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The Golden Bough A study of magic and religion

Page: 327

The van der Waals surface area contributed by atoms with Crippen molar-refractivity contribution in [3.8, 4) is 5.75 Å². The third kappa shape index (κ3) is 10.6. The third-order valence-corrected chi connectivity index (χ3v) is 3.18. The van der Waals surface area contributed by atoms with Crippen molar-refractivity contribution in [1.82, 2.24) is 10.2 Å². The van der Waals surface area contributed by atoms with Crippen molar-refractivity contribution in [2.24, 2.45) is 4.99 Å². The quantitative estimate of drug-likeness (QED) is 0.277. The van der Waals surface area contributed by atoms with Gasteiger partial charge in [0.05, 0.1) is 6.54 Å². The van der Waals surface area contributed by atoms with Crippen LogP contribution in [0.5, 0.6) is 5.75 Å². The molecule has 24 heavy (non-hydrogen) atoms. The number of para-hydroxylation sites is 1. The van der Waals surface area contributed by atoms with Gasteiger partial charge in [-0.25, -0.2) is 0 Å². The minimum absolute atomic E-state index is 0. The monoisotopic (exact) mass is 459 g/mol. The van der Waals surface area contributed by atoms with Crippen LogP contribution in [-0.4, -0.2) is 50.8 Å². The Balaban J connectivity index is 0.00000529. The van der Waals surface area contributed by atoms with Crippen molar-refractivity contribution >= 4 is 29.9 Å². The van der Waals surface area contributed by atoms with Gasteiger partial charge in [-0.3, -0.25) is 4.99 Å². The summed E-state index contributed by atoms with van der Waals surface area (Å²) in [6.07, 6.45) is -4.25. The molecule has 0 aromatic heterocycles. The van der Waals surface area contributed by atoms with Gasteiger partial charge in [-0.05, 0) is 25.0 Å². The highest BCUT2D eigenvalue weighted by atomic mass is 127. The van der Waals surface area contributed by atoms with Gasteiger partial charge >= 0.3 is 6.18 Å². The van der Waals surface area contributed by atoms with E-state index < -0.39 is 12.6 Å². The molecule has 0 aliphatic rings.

So with the wolf. In Silesia, when the reapers gather round the last patch of standing corn to reap it they are said to be about “to catch the Wolf.” In various parts of Mecklenburg, where the belief in the Corn-wolf is particularly prevalent, every one fears to cut the last corn, because they say that the Wolf is sitting in it; hence every reaper exerts himself to the utmost in order not to be the last, and every woman similarly fears to bind the last sheaf because “the Wolf is in it.” So both among the reapers and the binders there is a competition not to be the last to finish. And in Germany generally it appears to be a common saying that “the Wolf sits in the last sheaf.” In some places they call out to the reaper, “Beware of the Wolf”; or they say, “He is chasing the Wolf out of the corn.” In Mecklenburg the last bunch of standing corn is itself commonly called the Wolf, and the man who reaps it “has the Wolf,” the animal being described as the Rye-wolf, the Wheat-wolf, the Barley-wolf, and so on according to the particular crop. The reaper of the last corn is himself called Wolf or the Rye-wolf, if the crop is rye, and in many parts of Mecklenburg he has to support the character by pretending to bite the other harvesters or by howling like a wolf. The last sheaf of corn is also called the Wolf or the Rye-wolf or the Oats-wolf according to the crop, and of the woman who binds it they say, “The Wolf is biting her,” “She has the Wolf,” “She must fetch the Wolf” (out of the corn). Moreover, she herself is called Wolf; they cry out to her, “Thou art the Wolf,” and she has to bear the name for a whole year; sometimes, according to the crop, she is called the Rye-wolf or the Potato-wolf. In the island of Rügen not only is the woman who binds the last sheaf called Wolf, but when she comes home she bites the lady of the house and the stewardess, for which she receives a large piece of meat. Yet nobody likes to be the Wolf. The same woman may be Rye-wolf, Wheat-wolf, and Oats-wolf, if she happens to bind the last sheaf of rye, wheat, and oats. At Buir, in the district of Cologne, it was formerly the custom to give to the last sheaf the shape of a wolf. It was kept in the barn till all the corn was threshed. Then it was brought to the farmer and he had to sprinkle it with beer or brandy. At Brunshaupten in Mecklenburg the young woman who bound the last sheaf of wheat used to take a handful of stalks out of it and make “the Wheat-wolf” with them; it was the figure of a wolf about two feet long and half a foot high, the legs of the animal being represented by stiff stalks and its tail and mane by wheat-ears. This Wheat-wolf she carried back at the head of the harvesters to the village, where it was set up on a high place in the parlour of the farm and remained there for a long time. In many places the sheaf called the Wolf is made up in human form and dressed in clothes. This indicates a confusion of ideas between the corn-spirit conceived in human and in animal form. Generally the Wolf is brought home on the last waggon with joyful cries. Hence the last waggon-load itself receives the name of the Wolf.


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